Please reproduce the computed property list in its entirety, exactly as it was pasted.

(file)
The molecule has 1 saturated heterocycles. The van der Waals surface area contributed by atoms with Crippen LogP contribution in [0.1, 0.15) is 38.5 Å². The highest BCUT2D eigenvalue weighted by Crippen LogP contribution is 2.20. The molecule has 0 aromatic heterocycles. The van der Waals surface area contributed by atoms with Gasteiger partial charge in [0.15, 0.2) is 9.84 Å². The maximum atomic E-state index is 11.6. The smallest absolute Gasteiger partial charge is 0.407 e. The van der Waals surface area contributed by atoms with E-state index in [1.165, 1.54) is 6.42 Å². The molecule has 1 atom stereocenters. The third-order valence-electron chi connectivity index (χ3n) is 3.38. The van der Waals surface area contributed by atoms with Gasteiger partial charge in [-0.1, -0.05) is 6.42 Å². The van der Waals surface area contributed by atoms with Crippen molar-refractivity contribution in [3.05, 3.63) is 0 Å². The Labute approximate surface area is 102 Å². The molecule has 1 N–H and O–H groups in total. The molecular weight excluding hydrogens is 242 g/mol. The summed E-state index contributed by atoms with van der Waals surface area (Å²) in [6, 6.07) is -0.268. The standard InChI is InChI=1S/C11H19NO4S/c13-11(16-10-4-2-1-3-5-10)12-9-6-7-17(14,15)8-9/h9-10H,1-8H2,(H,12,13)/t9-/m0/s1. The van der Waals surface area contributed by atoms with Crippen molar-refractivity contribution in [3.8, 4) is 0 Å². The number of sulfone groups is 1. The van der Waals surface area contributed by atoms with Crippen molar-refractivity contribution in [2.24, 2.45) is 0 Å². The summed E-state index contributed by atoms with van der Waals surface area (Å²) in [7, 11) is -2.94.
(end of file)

The molecule has 1 saturated heterocycles. The van der Waals surface area contributed by atoms with Crippen LogP contribution in [0.1, 0.15) is 38.5 Å². The highest BCUT2D eigenvalue weighted by Crippen LogP contribution is 2.20. The molecule has 0 aromatic heterocycles. The van der Waals surface area contributed by atoms with Gasteiger partial charge in [0.15, 0.2) is 9.84 Å². The maximum atomic E-state index is 11.6. The smallest absolute Gasteiger partial charge is 0.407 e. The van der Waals surface area contributed by atoms with E-state index in [1.165, 1.54) is 6.42 Å². The molecule has 1 atom stereocenters. The third-order valence-electron chi connectivity index (χ3n) is 3.38. The van der Waals surface area contributed by atoms with Gasteiger partial charge in [-0.1, -0.05) is 6.42 Å². The van der Waals surface area contributed by atoms with Crippen molar-refractivity contribution in [3.05, 3.63) is 0 Å². The Labute approximate surface area is 102 Å². The molecule has 1 N–H and O–H groups in total. The molecular weight excluding hydrogens is 242 g/mol. The summed E-state index contributed by atoms with van der Waals surface area (Å²) in [6, 6.07) is -0.268. The standard InChI is InChI=1S/C11H19NO4S/c13-11(16-10-4-2-1-3-5-10)12-9-6-7-17(14,15)8-9/h9-10H,1-8H2,(H,12,13)/t9-/m0/s1. The van der Waals surface area contributed by atoms with Crippen molar-refractivity contribution in [3.8, 4) is 0 Å². The number of sulfone groups is 1. The van der Waals surface area contributed by atoms with Crippen molar-refractivity contribution in [2.24, 2.45) is 0 Å². The summed E-state index contributed by atoms with van der Waals surface area (Å²) in [7, 11) is -2.94.